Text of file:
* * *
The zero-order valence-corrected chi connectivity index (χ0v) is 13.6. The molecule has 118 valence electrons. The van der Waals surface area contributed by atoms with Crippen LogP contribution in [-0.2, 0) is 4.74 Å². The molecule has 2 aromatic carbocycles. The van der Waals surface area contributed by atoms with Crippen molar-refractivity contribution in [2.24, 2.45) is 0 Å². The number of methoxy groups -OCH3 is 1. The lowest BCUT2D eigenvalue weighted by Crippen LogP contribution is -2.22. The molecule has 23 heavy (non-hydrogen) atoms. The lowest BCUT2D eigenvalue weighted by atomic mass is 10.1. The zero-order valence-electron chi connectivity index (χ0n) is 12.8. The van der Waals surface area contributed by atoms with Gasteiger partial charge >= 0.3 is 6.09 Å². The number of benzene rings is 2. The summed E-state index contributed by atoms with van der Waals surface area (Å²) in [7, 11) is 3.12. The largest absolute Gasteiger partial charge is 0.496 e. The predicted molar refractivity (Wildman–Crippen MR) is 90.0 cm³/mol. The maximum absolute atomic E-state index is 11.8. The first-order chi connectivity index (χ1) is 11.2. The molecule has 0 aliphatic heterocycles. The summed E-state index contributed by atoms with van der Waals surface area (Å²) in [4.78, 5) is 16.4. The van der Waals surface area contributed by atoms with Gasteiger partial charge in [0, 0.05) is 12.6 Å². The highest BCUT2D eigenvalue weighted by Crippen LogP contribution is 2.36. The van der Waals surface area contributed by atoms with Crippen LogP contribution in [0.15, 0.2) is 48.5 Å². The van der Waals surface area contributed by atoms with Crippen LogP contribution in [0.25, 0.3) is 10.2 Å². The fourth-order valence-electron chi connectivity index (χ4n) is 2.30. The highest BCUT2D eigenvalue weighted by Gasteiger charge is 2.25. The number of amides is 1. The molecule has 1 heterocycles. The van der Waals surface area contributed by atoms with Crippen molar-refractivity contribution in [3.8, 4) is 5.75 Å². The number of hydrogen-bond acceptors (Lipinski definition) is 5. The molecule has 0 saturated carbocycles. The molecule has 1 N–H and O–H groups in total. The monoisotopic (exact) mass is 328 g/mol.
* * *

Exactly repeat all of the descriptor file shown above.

The zero-order valence-corrected chi connectivity index (χ0v) is 13.6. The molecule has 118 valence electrons. The van der Waals surface area contributed by atoms with Crippen LogP contribution in [-0.2, 0) is 4.74 Å². The molecule has 2 aromatic carbocycles. The van der Waals surface area contributed by atoms with Crippen molar-refractivity contribution in [2.24, 2.45) is 0 Å². The number of methoxy groups -OCH3 is 1. The lowest BCUT2D eigenvalue weighted by Crippen LogP contribution is -2.22. The molecule has 23 heavy (non-hydrogen) atoms. The lowest BCUT2D eigenvalue weighted by atomic mass is 10.1. The zero-order valence-electron chi connectivity index (χ0n) is 12.8. The van der Waals surface area contributed by atoms with Gasteiger partial charge >= 0.3 is 6.09 Å². The number of benzene rings is 2. The summed E-state index contributed by atoms with van der Waals surface area (Å²) in [7, 11) is 3.12. The largest absolute Gasteiger partial charge is 0.496 e. The predicted molar refractivity (Wildman–Crippen MR) is 90.0 cm³/mol. The maximum absolute atomic E-state index is 11.8. The first-order chi connectivity index (χ1) is 11.2. The molecule has 0 aliphatic heterocycles. The summed E-state index contributed by atoms with van der Waals surface area (Å²) in [4.78, 5) is 16.4. The van der Waals surface area contributed by atoms with Gasteiger partial charge in [0, 0.05) is 12.6 Å². The highest BCUT2D eigenvalue weighted by Crippen LogP contribution is 2.36. The van der Waals surface area contributed by atoms with Crippen LogP contribution in [0.15, 0.2) is 48.5 Å². The van der Waals surface area contributed by atoms with Crippen LogP contribution in [0.25, 0.3) is 10.2 Å². The fourth-order valence-electron chi connectivity index (χ4n) is 2.30. The highest BCUT2D eigenvalue weighted by Gasteiger charge is 2.25. The number of amides is 1. The molecule has 1 heterocycles. The van der Waals surface area contributed by atoms with Crippen molar-refractivity contribution in [3.8, 4) is 5.75 Å². The number of hydrogen-bond acceptors (Lipinski definition) is 5. The molecule has 0 saturated carbocycles. The molecule has 1 N–H and O–H groups in total. The monoisotopic (exact) mass is 328 g/mol.